BECOMING LED ZEPPELIN: Documentary

Posted: September 11, 2021 in MUSIC

“Becoming Led Zeppelin”, the authorised first ever documentary on the British band about the legendary rock group, was premiered this week at the Venice Film Festival. Soon after, the first official clip from the upcoming film was uploaded online.

The minute-long teaser features pristine archival footage of the group performing “Good Times Bad Times” alongside black-and-white stock footage of a zeppelin hovering in the sky.

Play close attention to that title, though, because fair warning: The documentary stops at 1970, right when Led Zeppelin II comes out and the band has only begun to establish itself as a rock & roll juggernaut. It’s an authorized doc, with full songs and new interviews from the surviving members — and the crown jewel of MacMahon’s archival work, a rare uncovered audio interview from ’71 that Bonham gave to an Australian reporter and took him a year to track down — that go into great detail about their childhoods, their early musical heroes, their first few rock groups. But you can’t say it’s the definitive documentary on them.

Jimmy Page was on hand for the documentary’s premiere, with the guitarist also discussing the film, Page said the band had received many offers for an authorized documentary, but “they were pretty miserable. Miserable and also to the point where they would want to be concentrating on anything but the music.”

However, Page said of Becoming Led Zeppelin, “This one, it’s everything about the music, and what made the music tick. It’s not just a sample of it with a talking head. This is something in a totally different genre.”

The first authorized doc on the band, Becoming Led Zeppelin works best if you’re the sort of diehard Zep-head who’s really, really curious about Page’s first appearance on British TV with his skiffle quartet (on the talent show All Your Own, in 1957). Or the session work he and Jones would do on Shirley Bassey’s “Goldfinger.” Or how James Brown influenced Bonham’s straight-ahead, four-on-the-floor drumming for the Senators’ hit “She’s a Mod.” Want to take a deep-dive into the original “Dazed and Confused,” as sung by Keith Relf during Page’s psychedelic Yardbirds 2.0 phase, and hear what went through Page’s head when he discovered the Les Paul Gibson Black Beauty? (He may or may not compare the axe to Excalibur!) If the answer to “how many more times can you hear Plant and Page discuss that fateful day when all four of them ran through ‘Train Kept a Rollin” and discovered that explosive sound” is “infinity plus one,” then this movie is for you.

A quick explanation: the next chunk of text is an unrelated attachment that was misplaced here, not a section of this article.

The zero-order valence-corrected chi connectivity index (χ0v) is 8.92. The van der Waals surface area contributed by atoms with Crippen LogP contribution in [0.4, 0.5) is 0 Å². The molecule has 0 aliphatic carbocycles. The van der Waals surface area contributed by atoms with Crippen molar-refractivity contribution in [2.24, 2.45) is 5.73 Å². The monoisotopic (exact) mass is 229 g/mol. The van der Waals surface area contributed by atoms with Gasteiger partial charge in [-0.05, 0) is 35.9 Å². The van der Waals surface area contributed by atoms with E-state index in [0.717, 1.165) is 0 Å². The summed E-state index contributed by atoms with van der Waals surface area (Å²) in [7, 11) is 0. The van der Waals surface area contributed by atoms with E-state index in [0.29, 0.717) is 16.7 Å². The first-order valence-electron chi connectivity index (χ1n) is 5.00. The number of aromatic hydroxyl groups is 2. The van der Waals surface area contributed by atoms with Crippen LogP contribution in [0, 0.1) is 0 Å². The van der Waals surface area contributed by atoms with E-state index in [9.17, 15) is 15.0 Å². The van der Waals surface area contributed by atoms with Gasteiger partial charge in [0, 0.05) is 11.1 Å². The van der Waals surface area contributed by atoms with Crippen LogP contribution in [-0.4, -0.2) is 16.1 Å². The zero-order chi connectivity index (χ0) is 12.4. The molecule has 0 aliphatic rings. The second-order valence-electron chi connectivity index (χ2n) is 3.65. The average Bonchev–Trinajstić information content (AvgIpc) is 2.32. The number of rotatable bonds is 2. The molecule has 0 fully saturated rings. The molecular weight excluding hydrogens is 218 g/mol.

Producers Bernard MacMahon and Allison McGourty also talked about the lengths they went to obtain the rare footage seen in the film, including a year spent tracking down the original audio from an interview that John Bonham did with an Australian journalist.

Bernard MacMahon assumes we know a lot about Led Zeppelin. He’d guess that most fans have listened to the riffs and record sides thousands of times, tracked down the bootlegs, scoured YouTube for clips, read Hammer of the Gods and can recite the anecdotes of backstage debauchery (whether or not they involve deep-sea predators and/or the occult), concur that the stairways to heaven have now all been bought. The documentarian takes it for granted that even those who don’t know that words sometimes have two meanings are aware of how Zep’s doors had all closed. What the director of Becoming Led Zeppelin and producer/cowriter Allison McGourty wonder is: But does everyone know what Jimmy Page Robert Plant John Paul Jones and John Bonham did before they found each other? And what those first few years were like, when this newly formed band were playing shows just a month after they’d formed and playing underground clubs in the States?

In addition to the footage, much of it never-before-seen, the documentary also features new interviews with the band’s surviving members, Page, Robert Plant and John Paul Jones.

“When we first met we were probably a little nervous of each other. But the conduit was the storyboard,” Page said. “And I thought they’ve really got it, they really understand what it was about.”

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